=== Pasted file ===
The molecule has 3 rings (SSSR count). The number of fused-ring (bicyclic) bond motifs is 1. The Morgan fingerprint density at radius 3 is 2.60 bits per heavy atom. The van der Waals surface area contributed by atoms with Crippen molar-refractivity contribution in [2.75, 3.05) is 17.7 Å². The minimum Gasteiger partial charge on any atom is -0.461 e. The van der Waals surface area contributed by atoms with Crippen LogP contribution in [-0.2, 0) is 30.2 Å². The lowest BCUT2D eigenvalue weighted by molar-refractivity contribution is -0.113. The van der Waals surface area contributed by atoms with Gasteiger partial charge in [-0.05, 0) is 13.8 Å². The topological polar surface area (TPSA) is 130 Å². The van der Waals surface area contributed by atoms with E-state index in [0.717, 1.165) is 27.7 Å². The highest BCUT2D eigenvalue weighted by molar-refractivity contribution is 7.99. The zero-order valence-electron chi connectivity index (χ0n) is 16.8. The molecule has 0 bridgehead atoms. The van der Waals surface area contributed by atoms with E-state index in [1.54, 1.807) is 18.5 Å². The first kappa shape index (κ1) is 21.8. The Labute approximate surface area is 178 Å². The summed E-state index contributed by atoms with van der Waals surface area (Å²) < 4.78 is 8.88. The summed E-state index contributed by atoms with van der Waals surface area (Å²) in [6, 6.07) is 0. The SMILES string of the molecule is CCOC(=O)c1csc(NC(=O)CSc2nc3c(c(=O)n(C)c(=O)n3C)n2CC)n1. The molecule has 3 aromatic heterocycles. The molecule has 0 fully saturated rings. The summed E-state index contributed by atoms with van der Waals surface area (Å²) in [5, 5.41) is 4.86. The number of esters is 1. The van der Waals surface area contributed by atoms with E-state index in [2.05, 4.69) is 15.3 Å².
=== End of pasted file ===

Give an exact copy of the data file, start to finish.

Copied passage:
The molecule has 3 rings (SSSR count). The number of fused-ring (bicyclic) bond motifs is 1. The Morgan fingerprint density at radius 3 is 2.60 bits per heavy atom. The van der Waals surface area contributed by atoms with Crippen molar-refractivity contribution in [2.75, 3.05) is 17.7 Å². The minimum Gasteiger partial charge on any atom is -0.461 e. The van der Waals surface area contributed by atoms with Crippen LogP contribution in [-0.2, 0) is 30.2 Å². The lowest BCUT2D eigenvalue weighted by molar-refractivity contribution is -0.113. The van der Waals surface area contributed by atoms with Gasteiger partial charge in [-0.05, 0) is 13.8 Å². The topological polar surface area (TPSA) is 130 Å². The van der Waals surface area contributed by atoms with E-state index in [0.717, 1.165) is 27.7 Å². The highest BCUT2D eigenvalue weighted by molar-refractivity contribution is 7.99. The zero-order valence-electron chi connectivity index (χ0n) is 16.8. The molecule has 0 bridgehead atoms. The van der Waals surface area contributed by atoms with E-state index in [1.54, 1.807) is 18.5 Å². The first kappa shape index (κ1) is 21.8. The Labute approximate surface area is 178 Å². The summed E-state index contributed by atoms with van der Waals surface area (Å²) < 4.78 is 8.88. The summed E-state index contributed by atoms with van der Waals surface area (Å²) in [6, 6.07) is 0. The SMILES string of the molecule is CCOC(=O)c1csc(NC(=O)CSc2nc3c(c(=O)n(C)c(=O)n3C)n2CC)n1. The molecule has 3 aromatic heterocycles. The molecule has 0 fully saturated rings. The summed E-state index contributed by atoms with van der Waals surface area (Å²) in [5, 5.41) is 4.86. The number of esters is 1. The van der Waals surface area contributed by atoms with E-state index in [2.05, 4.69) is 15.3 Å².